By SUSAN JONES
This time of year often brings a flood of options for how to help out others. There are toy drives, free meals and multiple ways to donate. The pandemic has made many of these efforts a bit more challenging in 2020, but that hasn’t stopped members of the Pitt community from stepping up to do their part.
WAYS TO HELP OUT
In lieu of the annual Christmas Day at Pitt event, the University and its community partners are working together to identify and create opportunities for assistance and support. Here are some ways you can help out:
- Holiday wish lists: Fulfill the holiday wish lists of Hill District youth through a partnership with Macedonia FACE. Find the wish lists on Amazon here and here. When checking out, change the shipping address to the Gift Registry address so you don't send the items to yourself. There is no hard and fast deadline for purchasing Amazon items as FACE staff is prepared to get items to family through the end of the year.
- Office of Child Development Book Drive: OCD is collecting anti-racism books for schools and childcare centers throughout the region. Purchase a book or make a monetary donation here.
- Community Kitchen PGH: Consider supporting this organization either by purchasing holiday meals and catering or by donating. Learn more about the Community Kitchen and their efforts to upskill and strengthen communities through food service.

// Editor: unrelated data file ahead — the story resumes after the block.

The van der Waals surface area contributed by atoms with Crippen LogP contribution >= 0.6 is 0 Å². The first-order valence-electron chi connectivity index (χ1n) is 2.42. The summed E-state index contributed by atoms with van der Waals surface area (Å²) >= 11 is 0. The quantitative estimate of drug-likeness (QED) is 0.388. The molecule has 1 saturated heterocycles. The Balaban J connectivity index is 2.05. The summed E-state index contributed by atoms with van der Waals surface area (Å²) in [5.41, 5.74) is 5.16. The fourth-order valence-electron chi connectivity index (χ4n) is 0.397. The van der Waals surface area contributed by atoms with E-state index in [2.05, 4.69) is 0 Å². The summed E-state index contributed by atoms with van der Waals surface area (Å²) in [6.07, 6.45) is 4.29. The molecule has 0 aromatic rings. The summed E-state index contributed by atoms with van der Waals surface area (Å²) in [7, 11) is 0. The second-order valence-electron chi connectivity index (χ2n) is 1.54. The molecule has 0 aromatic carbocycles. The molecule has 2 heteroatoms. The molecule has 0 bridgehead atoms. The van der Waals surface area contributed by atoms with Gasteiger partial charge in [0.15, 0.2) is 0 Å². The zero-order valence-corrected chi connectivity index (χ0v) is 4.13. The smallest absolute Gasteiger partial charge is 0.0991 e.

- Pittsburgh Restaurant Workers Aid: Support local restaurant and hospitality workers by making a monetary donation or purchasing an item for their holiday drive.
- Shop 2 Help Oakland: Show your support for your favorite shops, restaurants, retailers, and other businesses by purchasing a gift card.
- Shop vendors from The Black Market: Holiday Edition online
- Find additional volunteer opportunities via Pittsburgh Cares or the United Way of Southwestern PA
The Pitt–Bradford campus collaborated this year with the “ELF Fund,” a local program that provides gifts for less fortunate children and seniors during the holiday season. “Elves” choose a tag with the recipients wish list, purchase and wrap a gift, and return it to ELF headquarters for distribution to families. The ELF Fund fulfills hundreds of tags and ensures that every child and senior in the area has something under the tree Christmas morning.
This year, the ELF Fund was almost without a home to collect, sort and distribute gifts until Pitt–Bradford offered the use of a recently purchased building that will become part of the campus footprint next year. The building provided volunteers with the space, facilities and access for socially distanced “drive-through” gift drop off and pick up. In addition, Pitt-Bradford faculty, staff and the Habitat for Humanity student organization filled 50 gift tags for the fund.